Gigi MacKenzie’s vocals soar like a choir of archangels on her debut album Skylark, captivating the listener with a siren’s enchantment and nurturing warm sensations. She sings, as well as plays the guitar and drums on her solo album, produced by herself and her keyboardist Bobby Zee. Her selections of smooth jazz melodies and upbeat propulsions nourish her emotional need to reveal aspects of her moods that beckon for self-expression. Her choice to sing the blues satisfies her hunger to touch human emotions and to embrace their ardor with thoughtfulness and affection. She bridges two generations of jazz performers, the classic voicing of Rosemary Clooney and Judy Garland with the contemporary styling of Amel Larrieux and Chris Botti.
Many music aficionados may remember Gigi MacKenzie as the daughter of television and recording artist Gisele MacKenzie, or as the backup singer for such luminaries as Gladys Knight, Christopher Cross, Michael McDonald, and Kenny Loggins, but Gigi MacKenzie has begun to take greater chances with her music. Her debut album Skylark on Morpheus Music label puts all the risk-taking in her hands, dependent on her sense of judgment and knowledge of her skills. From the songs she chose to record to the musicians who played on her album, Gigi MacKenzie is facing what she calls is the greatest challenge of her life, believing in her artistic talents and capabilities to support herself as a solo artist.
She was given a chance to back out when her initial recordings were completely burned to the ground after her co-producer, Bobby Zee’s home and recording studio housing the recordings caight on fire in a capricious accident. Rather than giving up, she and her producer began over again, re-recording tracks and accepting the ebbs that come with life. Gigi MacKenzie spoke to me about her experiences and the challenges that have infiltrated her life, and everyone who has given her faith in the places she needed it the most.
Jazzreview: What is it about jazz music that attracts you?
Gigi MacKenzie: I love the beauty and complexity of the chords, melody and lyrics. Jazz evokes so much emotion. It taps into the romance and loneliness that haunts us all.
Jazzreview: What does jazz music allow you to express about yourself?
Gigi MacKenzie: I can tap into my romantic side, my loneliness, longing pain, and the joys in my life. I feel it all comes out in my voice, my singing style and the songs that I choose for myself. It must be the same for actors who have to play an emotional scene. I feel fantastic after I sing a particularly sad song that breaks my heart or a love song that is romantic and tantalizing. I feel the music and lyrics so deeply. It is fulfilling to drive your emotions that hard and really tell the truth within your art. For me, it’s exhilarating.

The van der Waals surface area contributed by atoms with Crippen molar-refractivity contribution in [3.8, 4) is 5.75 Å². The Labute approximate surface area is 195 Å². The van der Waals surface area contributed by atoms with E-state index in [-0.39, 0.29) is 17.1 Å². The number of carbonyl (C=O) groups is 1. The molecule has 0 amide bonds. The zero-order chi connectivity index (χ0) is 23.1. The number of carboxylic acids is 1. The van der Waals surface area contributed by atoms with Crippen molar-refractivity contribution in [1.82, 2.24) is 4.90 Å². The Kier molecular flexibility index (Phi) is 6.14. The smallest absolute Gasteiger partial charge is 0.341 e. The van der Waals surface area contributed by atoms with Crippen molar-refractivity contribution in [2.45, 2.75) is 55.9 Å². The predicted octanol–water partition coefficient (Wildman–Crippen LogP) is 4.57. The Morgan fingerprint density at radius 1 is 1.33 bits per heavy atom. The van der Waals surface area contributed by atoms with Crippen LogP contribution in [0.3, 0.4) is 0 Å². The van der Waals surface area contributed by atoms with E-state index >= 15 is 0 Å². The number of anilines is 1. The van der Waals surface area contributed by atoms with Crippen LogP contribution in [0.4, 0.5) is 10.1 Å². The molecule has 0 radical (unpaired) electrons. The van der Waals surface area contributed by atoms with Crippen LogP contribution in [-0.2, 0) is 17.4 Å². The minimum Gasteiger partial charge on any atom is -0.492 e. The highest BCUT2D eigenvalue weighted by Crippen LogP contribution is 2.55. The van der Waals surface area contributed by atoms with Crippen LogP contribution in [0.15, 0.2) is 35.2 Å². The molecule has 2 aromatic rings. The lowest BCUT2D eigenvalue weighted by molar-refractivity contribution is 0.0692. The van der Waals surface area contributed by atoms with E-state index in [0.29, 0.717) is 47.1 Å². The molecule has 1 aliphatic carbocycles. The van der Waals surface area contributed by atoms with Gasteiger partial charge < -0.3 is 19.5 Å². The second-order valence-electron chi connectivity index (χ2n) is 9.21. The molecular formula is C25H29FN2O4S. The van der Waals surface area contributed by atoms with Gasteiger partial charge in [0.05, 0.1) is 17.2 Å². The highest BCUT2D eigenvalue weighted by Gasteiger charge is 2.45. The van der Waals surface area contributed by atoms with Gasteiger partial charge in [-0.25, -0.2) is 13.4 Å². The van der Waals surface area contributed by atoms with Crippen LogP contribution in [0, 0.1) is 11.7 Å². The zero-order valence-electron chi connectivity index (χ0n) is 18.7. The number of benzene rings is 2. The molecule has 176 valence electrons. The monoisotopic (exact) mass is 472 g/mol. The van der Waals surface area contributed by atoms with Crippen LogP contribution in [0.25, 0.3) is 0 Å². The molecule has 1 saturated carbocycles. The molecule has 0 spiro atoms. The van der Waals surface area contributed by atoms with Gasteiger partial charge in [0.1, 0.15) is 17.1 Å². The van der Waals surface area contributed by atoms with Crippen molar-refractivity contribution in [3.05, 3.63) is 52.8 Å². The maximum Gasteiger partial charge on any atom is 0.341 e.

Jazzreview: Who were some of your early musical influences?
Gigi MacKenzie: The music I was exposed to as a child from my Mother and her colleagues was traditional Jazz - Duke Ellington, Oscar Peterson, Rosemary Clooney, and the songs of the great Broadway musicals. When I was able to choose my own music, I adored Gladys Knight - one of my major singing influences, Stevie Wonder, Karen Carpenter, The Four Tops, The Spinners, Joni Mitchell, Earth Wind And Fire, Sarah Vaughn, Elton John, etc.
Jazzreview: What do you think you have learned from them?
Gigi MacKenzie: I think what they brought to me as a an artist was how their music really touched me, made me feel alive and I could relate to what they were singing about - that we, as people, all have a common thread that runs through us. My Mom also was a great teacher of this.
Jazzreview: Who exposed you to the recording studio and started you on the path to becoming a session’s singer recording commercials and theme songs for TV shows?
Gigi MacKenzie: I have to say that my friend Dave Koz is the one who started it all for me. After we did a gig together, Dave suggested that I send a tape of myself to his brother Jeff, who was a jingle producer. That was it!! Jeff called me and I came in and put a vocal on a Marshalls commercial and a Toyota commercial. Boy, was I nervous! Jeff was a great producer and really knew how to get the best out of me and took all the scariness away. After that, it was much easier and things just kept rolling for me. I will always be grateful to them for that.
Jazzreview: Did you ever go on tour with any of the recording artists whom you sang backup for in the studio?
Gigi MacKenzie: Yes, Christopher Cross.
Jazzreview: Were you ever called to sing for a special concert?
Gigi MacKenzie: Yes, it was a dream come true to sing backup for Miss Gladys Knight. It was a benefit concert, I think. I was shaking when I introduced myself to her. I just couldn’t convey what her voice, her talent and presence meant to me. I was gushing and misty eyed. It was the first time ever that I was really star struck, being I was raised around lots of big stars.
Jazzreview: What are some of your memories working with other recording artists?